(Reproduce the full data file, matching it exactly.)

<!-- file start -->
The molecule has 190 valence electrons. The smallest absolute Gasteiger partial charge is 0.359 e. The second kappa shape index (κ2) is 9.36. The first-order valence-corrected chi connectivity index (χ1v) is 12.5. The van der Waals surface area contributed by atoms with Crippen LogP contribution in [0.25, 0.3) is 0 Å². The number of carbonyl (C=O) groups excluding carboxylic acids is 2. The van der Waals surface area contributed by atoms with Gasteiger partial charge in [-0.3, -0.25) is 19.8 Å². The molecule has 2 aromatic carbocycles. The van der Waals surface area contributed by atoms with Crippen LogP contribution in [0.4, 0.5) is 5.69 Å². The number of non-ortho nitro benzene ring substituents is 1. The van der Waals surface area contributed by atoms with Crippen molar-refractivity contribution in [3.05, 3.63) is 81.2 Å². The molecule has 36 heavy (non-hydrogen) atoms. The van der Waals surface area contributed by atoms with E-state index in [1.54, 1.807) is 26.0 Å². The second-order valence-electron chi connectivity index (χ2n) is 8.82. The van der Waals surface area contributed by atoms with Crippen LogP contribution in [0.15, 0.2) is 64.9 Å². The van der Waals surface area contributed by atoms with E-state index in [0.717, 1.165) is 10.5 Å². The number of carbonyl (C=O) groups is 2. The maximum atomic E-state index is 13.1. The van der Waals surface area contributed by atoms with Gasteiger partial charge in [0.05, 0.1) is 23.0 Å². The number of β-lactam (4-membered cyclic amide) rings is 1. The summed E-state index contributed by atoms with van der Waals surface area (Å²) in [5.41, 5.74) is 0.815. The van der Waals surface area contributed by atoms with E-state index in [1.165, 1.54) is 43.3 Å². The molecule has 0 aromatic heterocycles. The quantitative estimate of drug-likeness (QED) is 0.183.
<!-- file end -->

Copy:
The molecule has 190 valence electrons. The smallest absolute Gasteiger partial charge is 0.359 e. The second kappa shape index (κ2) is 9.36. The first-order valence-corrected chi connectivity index (χ1v) is 12.5. The van der Waals surface area contributed by atoms with Crippen LogP contribution in [0.25, 0.3) is 0 Å². The number of carbonyl (C=O) groups excluding carboxylic acids is 2. The van der Waals surface area contributed by atoms with Gasteiger partial charge in [-0.3, -0.25) is 19.8 Å². The molecule has 2 aromatic carbocycles. The van der Waals surface area contributed by atoms with Crippen LogP contribution in [0.4, 0.5) is 5.69 Å². The number of non-ortho nitro benzene ring substituents is 1. The van der Waals surface area contributed by atoms with Crippen molar-refractivity contribution in [3.05, 3.63) is 81.2 Å². The molecule has 36 heavy (non-hydrogen) atoms. The van der Waals surface area contributed by atoms with E-state index in [1.54, 1.807) is 26.0 Å². The second-order valence-electron chi connectivity index (χ2n) is 8.82. The van der Waals surface area contributed by atoms with Crippen LogP contribution in [0.15, 0.2) is 64.9 Å². The van der Waals surface area contributed by atoms with E-state index in [0.717, 1.165) is 10.5 Å². The number of carbonyl (C=O) groups is 2. The maximum atomic E-state index is 13.1. The van der Waals surface area contributed by atoms with Gasteiger partial charge in [0.05, 0.1) is 23.0 Å². The number of β-lactam (4-membered cyclic amide) rings is 1. The summed E-state index contributed by atoms with van der Waals surface area (Å²) in [5.41, 5.74) is 0.815. The van der Waals surface area contributed by atoms with E-state index in [1.165, 1.54) is 43.3 Å². The molecule has 0 aromatic heterocycles. The quantitative estimate of drug-likeness (QED) is 0.183.